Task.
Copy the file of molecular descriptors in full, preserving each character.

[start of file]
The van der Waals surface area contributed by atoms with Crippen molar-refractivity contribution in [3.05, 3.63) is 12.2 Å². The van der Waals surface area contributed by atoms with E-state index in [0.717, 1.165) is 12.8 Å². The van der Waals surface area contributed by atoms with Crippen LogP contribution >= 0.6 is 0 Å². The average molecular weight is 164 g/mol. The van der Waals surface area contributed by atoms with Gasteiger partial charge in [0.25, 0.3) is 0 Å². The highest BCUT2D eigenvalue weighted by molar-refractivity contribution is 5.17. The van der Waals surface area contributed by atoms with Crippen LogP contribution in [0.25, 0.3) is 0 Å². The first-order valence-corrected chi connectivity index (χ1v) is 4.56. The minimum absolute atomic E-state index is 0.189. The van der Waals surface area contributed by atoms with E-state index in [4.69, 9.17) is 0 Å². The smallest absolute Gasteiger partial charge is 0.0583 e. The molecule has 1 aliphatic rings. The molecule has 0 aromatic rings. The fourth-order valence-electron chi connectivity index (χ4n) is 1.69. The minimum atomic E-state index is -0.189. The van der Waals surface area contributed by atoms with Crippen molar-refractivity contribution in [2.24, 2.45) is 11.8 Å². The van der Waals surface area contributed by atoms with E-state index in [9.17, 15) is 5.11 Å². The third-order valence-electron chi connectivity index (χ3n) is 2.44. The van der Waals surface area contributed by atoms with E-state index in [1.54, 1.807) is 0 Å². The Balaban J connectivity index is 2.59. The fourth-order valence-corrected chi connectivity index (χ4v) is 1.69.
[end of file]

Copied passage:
The van der Waals surface area contributed by atoms with Crippen molar-refractivity contribution in [3.05, 3.63) is 12.2 Å². The van der Waals surface area contributed by atoms with E-state index in [0.717, 1.165) is 12.8 Å². The van der Waals surface area contributed by atoms with Crippen LogP contribution >= 0.6 is 0 Å². The average molecular weight is 164 g/mol. The van der Waals surface area contributed by atoms with Gasteiger partial charge in [0.25, 0.3) is 0 Å². The highest BCUT2D eigenvalue weighted by molar-refractivity contribution is 5.17. The van der Waals surface area contributed by atoms with Crippen LogP contribution in [0.25, 0.3) is 0 Å². The first-order valence-corrected chi connectivity index (χ1v) is 4.56. The minimum absolute atomic E-state index is 0.189. The van der Waals surface area contributed by atoms with E-state index in [4.69, 9.17) is 0 Å². The smallest absolute Gasteiger partial charge is 0.0583 e. The molecule has 1 aliphatic rings. The molecule has 0 aromatic rings. The fourth-order valence-electron chi connectivity index (χ4n) is 1.69. The minimum atomic E-state index is -0.189. The van der Waals surface area contributed by atoms with Crippen molar-refractivity contribution in [2.24, 2.45) is 11.8 Å². The van der Waals surface area contributed by atoms with E-state index in [9.17, 15) is 5.11 Å². The third-order valence-electron chi connectivity index (χ3n) is 2.44. The van der Waals surface area contributed by atoms with E-state index in [1.54, 1.807) is 0 Å². The Balaban J connectivity index is 2.59. The fourth-order valence-corrected chi connectivity index (χ4v) is 1.69.